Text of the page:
I know "fresh-ground" salt is a ludicrous affectation, but I like the look of the matched set. 

 

I purchased a Peugeot pepper grinder about 25 years ago, and it's been giving me satisfactory service since then.  Mine is made of olive wood - very nice.  It's not the easiest grinder to refill, but I've got the hang of it, and as long as I don't rush, it's just fine.  I should note that some of the peppercorns I use are a little larger than most, so I definitely must take care loading the grinder.  However, since the grinder is refilled rarely, it's a small price to pay for longevity, excellent construction, and the beauty and feel of the olive wood.

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 ... Shel


 

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48 minutes ago, chromedome said:

Peugeot mechanism

 

Years ago, Lee Valley sold just the Peugeot mechanisms.

They now sell some other brand of mechanisms.

For some time I intended to buy some of the Peugeot mechanisms and turn my own mills, but, unfortunately, it never happened. :(


~Martin :)

I try to find the good food in every situation!

Unsupervised, rebellious, radical agrarian experimenter, minimalist penny-pincher, self-reliant homesteader, and adventurous cook. Crotchety, cantankerous, terse, curmudgeon, non-conformist, and contrarian who questions everything!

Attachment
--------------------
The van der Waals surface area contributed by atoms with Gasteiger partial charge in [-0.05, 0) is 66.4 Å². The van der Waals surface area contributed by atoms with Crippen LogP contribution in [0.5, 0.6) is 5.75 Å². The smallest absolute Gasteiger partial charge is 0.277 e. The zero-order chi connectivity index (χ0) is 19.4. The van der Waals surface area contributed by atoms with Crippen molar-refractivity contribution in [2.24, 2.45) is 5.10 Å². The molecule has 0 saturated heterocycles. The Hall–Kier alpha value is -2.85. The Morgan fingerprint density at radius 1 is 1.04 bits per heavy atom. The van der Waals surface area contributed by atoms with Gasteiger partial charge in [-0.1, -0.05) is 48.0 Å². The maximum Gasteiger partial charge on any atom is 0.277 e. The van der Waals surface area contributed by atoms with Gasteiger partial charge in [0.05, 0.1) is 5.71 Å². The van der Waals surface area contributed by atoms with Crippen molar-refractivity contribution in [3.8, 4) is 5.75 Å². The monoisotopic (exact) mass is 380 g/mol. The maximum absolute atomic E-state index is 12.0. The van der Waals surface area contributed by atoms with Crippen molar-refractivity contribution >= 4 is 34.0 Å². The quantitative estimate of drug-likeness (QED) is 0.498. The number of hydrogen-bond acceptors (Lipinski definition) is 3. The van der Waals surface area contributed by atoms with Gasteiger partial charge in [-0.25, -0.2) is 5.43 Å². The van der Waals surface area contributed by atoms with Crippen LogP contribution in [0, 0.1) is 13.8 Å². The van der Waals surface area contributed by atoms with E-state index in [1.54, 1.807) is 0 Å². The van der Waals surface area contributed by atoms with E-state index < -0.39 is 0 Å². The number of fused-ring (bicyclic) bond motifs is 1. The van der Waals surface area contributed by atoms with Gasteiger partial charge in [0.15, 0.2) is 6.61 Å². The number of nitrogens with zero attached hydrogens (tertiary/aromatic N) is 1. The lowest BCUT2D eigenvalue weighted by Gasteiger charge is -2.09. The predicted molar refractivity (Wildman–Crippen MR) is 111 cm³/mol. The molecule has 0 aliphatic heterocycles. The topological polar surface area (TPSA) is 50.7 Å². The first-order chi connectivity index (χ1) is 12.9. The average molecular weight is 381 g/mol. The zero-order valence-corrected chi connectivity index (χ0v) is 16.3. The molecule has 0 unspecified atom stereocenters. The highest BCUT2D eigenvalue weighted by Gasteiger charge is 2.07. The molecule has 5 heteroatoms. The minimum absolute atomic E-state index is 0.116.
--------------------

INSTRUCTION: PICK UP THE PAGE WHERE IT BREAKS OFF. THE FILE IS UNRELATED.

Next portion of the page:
The best thing about a vegetable garden is all the meat you can hunt and trap out of it!

 

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A couple years ago I was gifted a Vic Firth pepper mill.

The mill is absolutely BEAUTIFUL, but, unfortunately, it grinds painfully s-l-o-w.

What a disappointment! :(


~Martin :)

I try to find the good food in every situation!

Unsupervised, rebellious, radical agrarian experimenter, minimalist penny-pincher, self-reliant homesteader, and adventurous cook. Crotchety, cantankerous, terse, curmudgeon, non-conformist, and contrarian who questions everything!

The best thing about a vegetable garden is all the meat you can hunt and trap out of it!

 

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8 hours ago, DiggingDogFarm said:

A couple years ago I was gifted a Vic Firth pepper mill.

The mill is absolutely BEAUTIFUL, but, unfortunately, it grinds painfully s-l-o-w.

What a disappointment! :(

 

Yeah, I was excited about that thing and ended up recycling it.

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Notes from the underbelly

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Probably mentioned a million times upthread, but the Unicorn peppermill  is still by far the best I've used. I have the small one (6" tall). They make one that's about twice as tall ... same mechanism, more pepper.

 

It grinds pepper so quickly and effortlessly that you could probably empty the thing in under thirty seconds if wanted. And the mechanism adjusts to such a coarse grind that there's never a reason to manually crack pepper anymore (for dishes like steak au poivre, etc.). 

 

At the other extreme, the finest grind isn't quite as fine as it might be. Only other complaint is that can be slippery if your hands are wet or greasy. I put a strip of skateboard grip tape around the knob, which fixes it. The tape's lasted years.